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Confounding handshaking puzzle

  1. Oct 31, 2005 #1
    I've come up with a partial solution (a correct answer in fact) to this puzzle but am not completely satisfied in that I don't fully see how it works. the problem is:

    I and my wife invite 10 couples to a party. At the end I ask everyone except for myself how many people they have shaken hands with and everyone has shaken hands with a different number of people. Partners in a couple can't shake hands with their partner.

    What I've gotten so far:
    It's apparent that there are 2*m-1 possible numbers of hand shaking where m is the number of pairs because the range is from 0 to n-2 where n is the number of people present. This considered, "I" have to have shaken hands the same amount of times as 1 other person.

    After diagramming the situation for small numbers of groups such as 2 3 and 4 it becomes apparent that the largest possible number of handshakes has to be paired with the smallest. Because we have one repeat this leads to the conclusion that both "I" and my wife have to have shaken the median number of hands. To illustrate this try it for groups of 2, 3, and 4 by drawing n dots for n people and choosing one arbitrary person from which you draw n-2 lines to all other dots (the exclusion of 2 is because you can't shake hands with yourself nor your partner). Then move to a second arbitrary couple and draw n-3 lines to the dots that you can without violating the initial conditions of the problem. Continue until you're done. You should find that the median number of handshakes is always paired, and thus
    both "I" and my wife have to be that amount.

    What I'm still not sure of is exactly why all highest and lowest numbers of handshakes have to be coupled. I do see why this is the case for the extremes though. If we choose an arbitrary couple and assume that person "A" shakes hands with everyone except himself and his partner, only his partner has shaken hands with 0 people now. If we move to a second arbitrary couple and say that person "A" in that couple shakes hands with everyone except the 0-shake person from the previous couple and his partner, we are left with a couple with n-1 and 0+1 shakes where n is the maximum possible number of shakes. I suppose through induction it is apparent that this will continue until we reach a median, which must be paired. Now that I think about it, this may actually be a sufficient proof.


    Anyway the actual answer if we assume I am correct is 10 shakes, and the answer will always be equal the the number of couples invited.

    Your thoughts?
     
  2. jcsd
  3. Oct 31, 2005 #2

    AKG

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    If there are 2n people, then each person shakes anywhere from 0 to 2n-2 people's hands, since he can possibly shake everyone's hand but his own and his partners. When you ask everyone but yourself (that is, 2n-1 people) how many hands they've shook, and they all give different answers, then noting that |{0, 1, ..., 2n-2}| = 2n-1, you see that there is one person for each possibility. If the person who shook 0 hands is not the partner of the person who shook 2n-2 hands, then this 0-person shook the hands of the 2n-2-person, since the 2n-2 person shook everyone's hands but his partner (which we assume is not the 0-person) and himself (which cannot be the 0-person because the 0-person is the 0-person, not the 2n-2 person). But this means the 0-person shook someone's hand, contradiction, thus the 0-person must be the 2n-2-person's partner. Remove this couple, and you will find that everyone's number of hand shakes must decrease by 1. Since there was someone with 1 handshake, he must become the 0-person. There was also a 2n-3-person who becomes the 2n-4 person. You're also now left with 2n-2 people, or 2n-3 people other than yourself. Since everyone's number of handshakes uniformly changed (decreased by 1) they're still all different, and noting that |{0, ..., 2n-4}| = 2n-3, you can use similar reasoning to see that the least and most are paired together. The people who now have 0 and 2n-4 handshakes originally really had 1 and 2n-3. Eliminating these people and following similar reasoning, you will see that the 2 and 2n-4 people are paired together, and in general, the m and 2n-2-m are paired together. This should give the desired result.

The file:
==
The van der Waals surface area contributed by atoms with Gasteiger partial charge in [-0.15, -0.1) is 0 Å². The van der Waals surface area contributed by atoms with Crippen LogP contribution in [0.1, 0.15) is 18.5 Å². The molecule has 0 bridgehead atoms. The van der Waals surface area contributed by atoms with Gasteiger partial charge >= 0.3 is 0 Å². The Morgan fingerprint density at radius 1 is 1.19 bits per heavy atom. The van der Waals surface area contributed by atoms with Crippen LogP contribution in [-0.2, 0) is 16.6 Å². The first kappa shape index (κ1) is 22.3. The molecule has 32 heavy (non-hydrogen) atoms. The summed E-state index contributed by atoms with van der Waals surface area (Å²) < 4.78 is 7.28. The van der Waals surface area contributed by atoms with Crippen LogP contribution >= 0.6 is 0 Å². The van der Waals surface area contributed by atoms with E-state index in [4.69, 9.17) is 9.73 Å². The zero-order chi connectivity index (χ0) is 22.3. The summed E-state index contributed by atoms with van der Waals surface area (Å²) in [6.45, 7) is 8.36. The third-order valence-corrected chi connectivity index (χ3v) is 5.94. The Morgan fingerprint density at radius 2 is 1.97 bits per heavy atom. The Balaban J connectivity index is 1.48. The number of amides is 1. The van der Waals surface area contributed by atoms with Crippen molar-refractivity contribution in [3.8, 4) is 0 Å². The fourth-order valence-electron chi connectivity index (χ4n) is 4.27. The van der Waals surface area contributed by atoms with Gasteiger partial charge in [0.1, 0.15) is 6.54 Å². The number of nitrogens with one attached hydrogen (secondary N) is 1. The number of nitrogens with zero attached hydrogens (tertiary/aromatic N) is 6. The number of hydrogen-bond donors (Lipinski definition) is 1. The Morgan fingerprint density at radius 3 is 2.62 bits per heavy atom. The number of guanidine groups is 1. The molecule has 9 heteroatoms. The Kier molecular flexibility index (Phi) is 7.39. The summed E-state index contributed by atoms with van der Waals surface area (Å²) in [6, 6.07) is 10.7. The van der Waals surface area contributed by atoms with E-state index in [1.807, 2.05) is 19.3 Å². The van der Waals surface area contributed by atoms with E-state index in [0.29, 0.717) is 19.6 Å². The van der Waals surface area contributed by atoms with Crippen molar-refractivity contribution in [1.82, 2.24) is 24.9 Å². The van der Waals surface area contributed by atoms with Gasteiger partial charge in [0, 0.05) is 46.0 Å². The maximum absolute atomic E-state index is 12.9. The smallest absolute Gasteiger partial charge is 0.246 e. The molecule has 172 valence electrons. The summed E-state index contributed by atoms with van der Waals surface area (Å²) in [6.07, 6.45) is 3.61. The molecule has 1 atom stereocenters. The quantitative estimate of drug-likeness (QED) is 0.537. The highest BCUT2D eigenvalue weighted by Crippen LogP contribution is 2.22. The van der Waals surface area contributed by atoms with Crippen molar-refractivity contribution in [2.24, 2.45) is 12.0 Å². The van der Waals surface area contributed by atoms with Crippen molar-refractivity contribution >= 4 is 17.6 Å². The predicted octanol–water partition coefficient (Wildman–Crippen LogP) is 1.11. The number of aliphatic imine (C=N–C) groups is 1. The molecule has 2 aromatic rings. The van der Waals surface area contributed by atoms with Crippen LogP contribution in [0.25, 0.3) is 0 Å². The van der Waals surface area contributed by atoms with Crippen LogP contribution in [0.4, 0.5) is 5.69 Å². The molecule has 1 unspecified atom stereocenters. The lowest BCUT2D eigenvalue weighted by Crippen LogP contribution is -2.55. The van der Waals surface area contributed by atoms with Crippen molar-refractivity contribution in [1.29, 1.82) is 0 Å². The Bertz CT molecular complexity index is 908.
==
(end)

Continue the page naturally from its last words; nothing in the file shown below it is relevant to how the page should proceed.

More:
4. Nov 1, 2005 #3
    Yes that seems a a sufficient proof. . Ref: the old thread
    https://www.physicsforums.com/showthread.php?t=64067
    Also, to test it consider exchanging the pairings of two of the low shakers partners, say the two shake and three shakers to trade parners. Note that they have shaken with each other. While the lower count (in this case 2) has not shaken with etheir of their partners so trading is not a problem. BUT the higher count (3 here) has shaken with the others partner inorder to get the count up to three, therefore the trade cannot be allowed as it would require shaking hands with the new partner which is not allowed - and can only be fixed by shaking hands with the former partner instead.
     
  5. Nov 2, 2005 #4
    Thanks for the responces. It's such a fun problem.
     
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